Small Business

A Good Car Wash Is Hard to Find


By Karen E. Klein Q: I am looking to buy an existing self-serve car wash, but it's hard to find any for sale. Should I use a broker or continue driving around looking for owners that may be on-site? Do you have any other suggestions?

---- A.B., Houston

A: Unfortunately, you may be looking for the proverbial needle-in-a-haystack if you limit your business prospects to this very narrow category. Experienced business brokers say full-service car washes very rarely come onto the market, and smaller, self-serve car washes are even less likely to be for sale.

There are a couple of reasons for this: Often these businesses were built decades ago on land that has appreciated in value, so that the property is now worth considerably more than the business itself, says John Bates, a broker and the president of Spectrum Business Resources in Laguna Hills, Calif. "Also, many of these are built on land that needs to be 'parked' while it appreciates in value, and the income from the business basically covers real estate taxes until it's sold for redevelopment," Bates says. Owners sitting on a hot property aren't likely to part with it lightly, and when they do sell, they'll list it at a price that will reflect the land's potential for commercial or other development.

SIC IT. If you're really determined to pursue this goal, however, you do have a few options. You can buy a list of all the self-serve car washes in your area from a list broker, then contact the business owners directly to find out if any of them want to sell. You can find list brokers online or in the yellow pages, and for a minimal fee, you can search their databases by Standard Industrial Classification code (the SIC code for car washes is #7542) and ZIP code to get the contact information you need.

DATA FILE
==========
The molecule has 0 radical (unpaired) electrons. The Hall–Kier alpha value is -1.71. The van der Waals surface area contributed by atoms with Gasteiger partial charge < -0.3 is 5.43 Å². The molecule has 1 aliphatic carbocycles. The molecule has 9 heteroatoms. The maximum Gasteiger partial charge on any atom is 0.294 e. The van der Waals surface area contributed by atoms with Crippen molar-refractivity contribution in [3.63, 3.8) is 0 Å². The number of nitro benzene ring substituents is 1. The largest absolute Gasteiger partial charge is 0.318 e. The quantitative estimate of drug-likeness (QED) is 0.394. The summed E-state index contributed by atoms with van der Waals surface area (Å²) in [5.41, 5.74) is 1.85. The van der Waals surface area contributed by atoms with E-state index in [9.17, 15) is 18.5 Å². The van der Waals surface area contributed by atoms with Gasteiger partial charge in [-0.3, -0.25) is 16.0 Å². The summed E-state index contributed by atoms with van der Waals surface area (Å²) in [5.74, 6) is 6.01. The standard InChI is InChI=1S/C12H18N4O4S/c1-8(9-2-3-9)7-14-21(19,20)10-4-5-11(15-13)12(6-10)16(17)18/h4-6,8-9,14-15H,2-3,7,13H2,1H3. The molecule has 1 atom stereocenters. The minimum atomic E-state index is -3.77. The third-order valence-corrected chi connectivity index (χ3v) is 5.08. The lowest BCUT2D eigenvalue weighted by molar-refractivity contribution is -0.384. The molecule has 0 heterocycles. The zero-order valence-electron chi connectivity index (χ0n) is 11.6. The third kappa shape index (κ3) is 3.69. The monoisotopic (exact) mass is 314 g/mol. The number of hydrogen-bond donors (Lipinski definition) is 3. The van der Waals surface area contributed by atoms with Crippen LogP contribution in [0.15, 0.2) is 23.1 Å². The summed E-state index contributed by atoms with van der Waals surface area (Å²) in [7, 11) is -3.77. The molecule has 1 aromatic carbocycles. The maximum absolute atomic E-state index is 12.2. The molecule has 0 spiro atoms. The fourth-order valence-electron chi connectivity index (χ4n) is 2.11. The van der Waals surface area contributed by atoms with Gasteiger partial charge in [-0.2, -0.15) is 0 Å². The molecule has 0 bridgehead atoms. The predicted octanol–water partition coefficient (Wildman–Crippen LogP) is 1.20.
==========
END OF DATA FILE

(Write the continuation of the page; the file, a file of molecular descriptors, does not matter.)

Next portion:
Send an inquiry letter out first. Then follow up with a telephone call, Bates recommends. If you're fortunate, you might come up with more than one prospective seller and find that you have an advantage in negotiations.

If you can't find an existing business for sale, you might find some buildable land and develop your own car wash, suggests Gene Pepper, a business broker in Glendale, Calif. "You must determine that the zoning laws and environmental regulations will permit a car wash on that site," Pepper says.

She recommends that whether you decide to build or buy, you should contact the commercial real estate brokers in your area, since they typically have databases of commercial and industrial real estate ownership that may be helpful to you. Give the brokers your specs -- size, location, revenue -- and be ready to buy when something that meets your criteria comes up for sale.

Depending on your goals for business ownership, you may find that other types of businesses generate better income for the same investment -- or even slightly less. An experienced business broker should be able to give you some suggestions and comparisons. Have a question about running your business? Ask our small-business experts. Send us an e-mail at smartanswers@businessweek.com, or write to Smart Answers, BW Online, 6th Floor, 2 Penn Plaza, New York, NY 10121. Please include your real name and phone number in case we need more information; only your initials and city will be printed. Because of the volume of mail, we won't be able to respond to all questions personally.


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